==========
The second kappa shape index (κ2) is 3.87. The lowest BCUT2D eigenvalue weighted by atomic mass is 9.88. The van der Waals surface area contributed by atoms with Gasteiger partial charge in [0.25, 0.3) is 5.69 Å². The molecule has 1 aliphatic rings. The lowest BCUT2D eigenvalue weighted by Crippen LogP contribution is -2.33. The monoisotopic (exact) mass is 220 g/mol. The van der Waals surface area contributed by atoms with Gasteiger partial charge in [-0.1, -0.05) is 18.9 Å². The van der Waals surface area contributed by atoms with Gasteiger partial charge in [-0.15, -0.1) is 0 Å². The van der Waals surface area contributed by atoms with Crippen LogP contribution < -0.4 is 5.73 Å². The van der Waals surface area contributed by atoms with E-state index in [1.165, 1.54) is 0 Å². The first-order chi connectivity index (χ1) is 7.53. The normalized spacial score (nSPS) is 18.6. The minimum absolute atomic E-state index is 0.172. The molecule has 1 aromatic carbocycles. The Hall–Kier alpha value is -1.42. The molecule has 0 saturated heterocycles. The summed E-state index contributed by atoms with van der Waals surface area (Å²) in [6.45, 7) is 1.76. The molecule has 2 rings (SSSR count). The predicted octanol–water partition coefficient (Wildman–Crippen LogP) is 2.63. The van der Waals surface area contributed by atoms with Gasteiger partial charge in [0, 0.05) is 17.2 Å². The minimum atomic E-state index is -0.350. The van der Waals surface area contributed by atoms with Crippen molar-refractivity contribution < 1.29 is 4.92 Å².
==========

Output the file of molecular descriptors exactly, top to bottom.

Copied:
The second kappa shape index (κ2) is 3.87. The lowest BCUT2D eigenvalue weighted by atomic mass is 9.88. The van der Waals surface area contributed by atoms with Gasteiger partial charge in [0.25, 0.3) is 5.69 Å². The molecule has 1 aliphatic rings. The lowest BCUT2D eigenvalue weighted by Crippen LogP contribution is -2.33. The monoisotopic (exact) mass is 220 g/mol. The van der Waals surface area contributed by atoms with Gasteiger partial charge in [-0.1, -0.05) is 18.9 Å². The van der Waals surface area contributed by atoms with Gasteiger partial charge in [-0.15, -0.1) is 0 Å². The van der Waals surface area contributed by atoms with Crippen LogP contribution < -0.4 is 5.73 Å². The van der Waals surface area contributed by atoms with E-state index in [1.165, 1.54) is 0 Å². The first-order chi connectivity index (χ1) is 7.53. The normalized spacial score (nSPS) is 18.6. The minimum absolute atomic E-state index is 0.172. The molecule has 1 aromatic carbocycles. The Hall–Kier alpha value is -1.42. The molecule has 0 saturated heterocycles. The summed E-state index contributed by atoms with van der Waals surface area (Å²) in [6.45, 7) is 1.76. The molecule has 2 rings (SSSR count). The predicted octanol–water partition coefficient (Wildman–Crippen LogP) is 2.63. The van der Waals surface area contributed by atoms with Gasteiger partial charge in [0, 0.05) is 17.2 Å². The minimum atomic E-state index is -0.350. The van der Waals surface area contributed by atoms with Crippen molar-refractivity contribution < 1.29 is 4.92 Å².